"We didn't really talk to him a lot, but I remember him saying things about his dad at times," Mr Smith added.
"He told us he had a wife and child."
Another Pulse-goer Kevin West told the Los Angeles Times that Mateen had messaged him several times using a gay chat app.
The communication was on and off over the space of a year, he added.
WFTV9, meanwhile, interviewed a gay former classmate of Mateen's who claimed the killer had asked him out after going to several gay bars with him.
Orlando Police have so far refused to comment.
Some have suggested his familiarity with the club may explain why he chose Pulse, rather than other clubs closer to his home in Port St Lucie, about 130 miles (200km) south of Orlando.
The US-born security guard, a 29-year-old son of Afghan immigrants, shot dead 49 people on Sunday night and injured another 53 before being himself shot dead by police at the end of a hostage siege.
Officers had to use an armoured vehicle to smash a 2-3ft hole through a wall to rescue dozens of people who had been hiding in a toilet.
The FBI have said Mateen was investigated in 2013 over "inflammatory comments" suggesting "terrorist ties" and US media reported he made a phone call before the Orlando attack declaring allegiance to Islamic State.
There have been reports that Mateen showed anger at seeing two men kissing, but his father has told Sky News a normal reaction would have been to say "it's a free country".
Seddique Mateen told the New York Daily News his son is not gay.
Friends and co-workers have described Omar Mateen as homophobic and "mentally unstable," while his ex-wife said he was violent and had bipolar disorder.
The FBI is trying to establish whether Mateen had recently scouted Disney World as a potential target, as some reports suggested.
US authorities have confirmed he was able to buy at least two guns in the days before Sunday's attack, despite confirmation from the FBI that he had been interviewed twice over possible terror links.
The U.S. aircraft carrier USS Dwight D. Eisenhower entered the Mediterranean late on Monday, the U.S. Navy said, at a time when U.S. officials are raising alarm over Russia's maritime expansion.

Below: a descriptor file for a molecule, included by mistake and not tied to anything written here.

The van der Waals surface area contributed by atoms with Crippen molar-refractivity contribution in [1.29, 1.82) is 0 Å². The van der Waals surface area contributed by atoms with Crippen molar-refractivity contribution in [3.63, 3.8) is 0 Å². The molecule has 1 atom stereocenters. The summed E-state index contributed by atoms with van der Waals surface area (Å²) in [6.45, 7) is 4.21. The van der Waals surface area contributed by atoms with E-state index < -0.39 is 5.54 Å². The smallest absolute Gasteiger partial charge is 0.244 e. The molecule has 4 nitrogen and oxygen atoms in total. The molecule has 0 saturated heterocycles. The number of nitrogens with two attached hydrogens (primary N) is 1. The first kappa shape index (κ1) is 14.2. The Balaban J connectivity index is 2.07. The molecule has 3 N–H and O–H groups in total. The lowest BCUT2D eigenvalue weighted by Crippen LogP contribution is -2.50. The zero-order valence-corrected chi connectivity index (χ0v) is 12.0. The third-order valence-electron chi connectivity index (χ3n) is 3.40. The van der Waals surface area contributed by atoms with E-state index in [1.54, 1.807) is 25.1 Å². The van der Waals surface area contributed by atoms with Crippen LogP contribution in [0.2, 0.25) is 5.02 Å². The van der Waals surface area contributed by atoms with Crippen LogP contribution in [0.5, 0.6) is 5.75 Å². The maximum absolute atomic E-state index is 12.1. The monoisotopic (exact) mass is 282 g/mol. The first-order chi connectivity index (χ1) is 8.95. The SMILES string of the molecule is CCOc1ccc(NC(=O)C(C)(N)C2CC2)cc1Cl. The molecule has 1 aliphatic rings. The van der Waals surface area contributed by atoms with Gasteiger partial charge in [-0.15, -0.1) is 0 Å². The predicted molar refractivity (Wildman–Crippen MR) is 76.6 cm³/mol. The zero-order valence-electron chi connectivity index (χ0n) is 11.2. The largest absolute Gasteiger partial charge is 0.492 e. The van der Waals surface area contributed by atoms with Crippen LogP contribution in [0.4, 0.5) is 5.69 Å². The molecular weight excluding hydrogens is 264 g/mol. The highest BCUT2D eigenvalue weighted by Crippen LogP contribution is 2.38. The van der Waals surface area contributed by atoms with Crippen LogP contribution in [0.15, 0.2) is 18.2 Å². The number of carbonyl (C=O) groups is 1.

The Eisenhower, also known as the "Ike," will relieve the USS Harry S. Truman carrier strike group which later this month heads back to the United States after an extended eight-month deployment.
The Eisenhower, which also leads a strike group of cruisers, destroyers and warplanes, is scheduled to continue on to the Gulf to participate in U.S. air strikes on Islamic State targets in Iraq and Syria. Exact details of its deployment have not been released.
Fighter jets based on the Truman have been carrying out air strikes against Islamic State from the Mediterranean since June 3.
The Eisenhower's deployment is part of a rotation of U.S. forces supporting maritime security operations around the globe, the Navy said. Its strike group includes two guided-missile cruisers, four guided-missile destroyers and nine air squadrons.
The Navy said the presence of two carrier strike groups in the Mediterranean showed the U.S. commitment to safety and security, while sending "a strong message of support to our allies and partners in Europe."
The move coincides with NATO military exercises across eastern Europe and Turkey that may raise tensions with Russia.
U.S. officials say Russia is operating warships and submarines in the Mediterranean and plans its own military exercises in coming weeks.
Vice Admiral James Foggo, who heads the U.S. Navy's fleet in the Mediterranean, and naval analyst Alarik Fritz last week said Russia was aggressively expanding its surface and submarine maritime capabilities from the Arctic to the Black Sea.
"Combined with extensive and frequent submarine patrols throughout the North Atlantic and Norwegian Sea, and forward-deployed forces in Syria, Russia has the capability to hold nearly all NATO maritime forces at risk," they wrote in the naval journal Proceedings.
They said it was critical to leverage allied navies to work with NATO partners so they could respond to emergencies and protect maritime infrastructure.
Russia last week said it would respond to a U.S. destroyer's entry into the Black Sea with unspecified measures, saying it and other deployments were designed to ratchet up tensions ahead of a NATO summit in Warsaw next month.